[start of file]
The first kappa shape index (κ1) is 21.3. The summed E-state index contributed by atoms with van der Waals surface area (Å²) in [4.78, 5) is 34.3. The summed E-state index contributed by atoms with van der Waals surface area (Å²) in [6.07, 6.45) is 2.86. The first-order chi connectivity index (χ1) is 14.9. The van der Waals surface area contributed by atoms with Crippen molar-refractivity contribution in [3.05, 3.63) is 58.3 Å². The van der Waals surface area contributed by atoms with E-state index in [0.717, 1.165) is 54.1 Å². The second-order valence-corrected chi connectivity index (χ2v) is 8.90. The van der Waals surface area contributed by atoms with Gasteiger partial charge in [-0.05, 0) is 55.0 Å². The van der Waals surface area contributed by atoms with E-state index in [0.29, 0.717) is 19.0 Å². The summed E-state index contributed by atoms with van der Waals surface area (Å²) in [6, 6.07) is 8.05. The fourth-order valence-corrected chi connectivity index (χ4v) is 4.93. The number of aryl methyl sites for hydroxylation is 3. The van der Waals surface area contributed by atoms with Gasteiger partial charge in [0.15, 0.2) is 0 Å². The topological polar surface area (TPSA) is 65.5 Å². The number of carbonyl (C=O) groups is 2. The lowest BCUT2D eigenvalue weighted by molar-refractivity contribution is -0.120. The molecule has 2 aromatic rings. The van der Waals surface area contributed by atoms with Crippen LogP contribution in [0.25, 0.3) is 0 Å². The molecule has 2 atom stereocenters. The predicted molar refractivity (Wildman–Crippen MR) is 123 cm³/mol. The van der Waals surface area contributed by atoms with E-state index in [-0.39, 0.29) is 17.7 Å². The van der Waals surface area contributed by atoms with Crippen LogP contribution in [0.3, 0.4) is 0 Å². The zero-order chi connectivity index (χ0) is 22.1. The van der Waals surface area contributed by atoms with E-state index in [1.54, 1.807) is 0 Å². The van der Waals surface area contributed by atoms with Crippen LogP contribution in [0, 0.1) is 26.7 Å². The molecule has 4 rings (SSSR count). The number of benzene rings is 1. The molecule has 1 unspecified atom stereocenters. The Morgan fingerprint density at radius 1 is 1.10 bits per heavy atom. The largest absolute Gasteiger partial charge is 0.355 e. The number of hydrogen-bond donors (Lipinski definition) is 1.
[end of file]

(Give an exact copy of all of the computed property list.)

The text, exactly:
The first kappa shape index (κ1) is 21.3. The summed E-state index contributed by atoms with van der Waals surface area (Å²) in [4.78, 5) is 34.3. The summed E-state index contributed by atoms with van der Waals surface area (Å²) in [6.07, 6.45) is 2.86. The first-order chi connectivity index (χ1) is 14.9. The van der Waals surface area contributed by atoms with Crippen molar-refractivity contribution in [3.05, 3.63) is 58.3 Å². The van der Waals surface area contributed by atoms with E-state index in [0.717, 1.165) is 54.1 Å². The second-order valence-corrected chi connectivity index (χ2v) is 8.90. The van der Waals surface area contributed by atoms with Gasteiger partial charge in [-0.05, 0) is 55.0 Å². The van der Waals surface area contributed by atoms with E-state index in [0.29, 0.717) is 19.0 Å². The summed E-state index contributed by atoms with van der Waals surface area (Å²) in [6, 6.07) is 8.05. The fourth-order valence-corrected chi connectivity index (χ4v) is 4.93. The number of aryl methyl sites for hydroxylation is 3. The van der Waals surface area contributed by atoms with Gasteiger partial charge in [0.15, 0.2) is 0 Å². The topological polar surface area (TPSA) is 65.5 Å². The number of carbonyl (C=O) groups is 2. The lowest BCUT2D eigenvalue weighted by molar-refractivity contribution is -0.120. The molecule has 2 aromatic rings. The van der Waals surface area contributed by atoms with Crippen LogP contribution in [0.25, 0.3) is 0 Å². The molecule has 2 atom stereocenters. The predicted molar refractivity (Wildman–Crippen MR) is 123 cm³/mol. The van der Waals surface area contributed by atoms with E-state index in [-0.39, 0.29) is 17.7 Å². The van der Waals surface area contributed by atoms with Crippen LogP contribution in [0.3, 0.4) is 0 Å². The zero-order chi connectivity index (χ0) is 22.1. The van der Waals surface area contributed by atoms with E-state index in [1.54, 1.807) is 0 Å². The van der Waals surface area contributed by atoms with Crippen LogP contribution in [0, 0.1) is 26.7 Å². The molecule has 4 rings (SSSR count). The number of benzene rings is 1. The molecule has 1 unspecified atom stereocenters. The Morgan fingerprint density at radius 1 is 1.10 bits per heavy atom. The largest absolute Gasteiger partial charge is 0.355 e. The number of hydrogen-bond donors (Lipinski definition) is 1.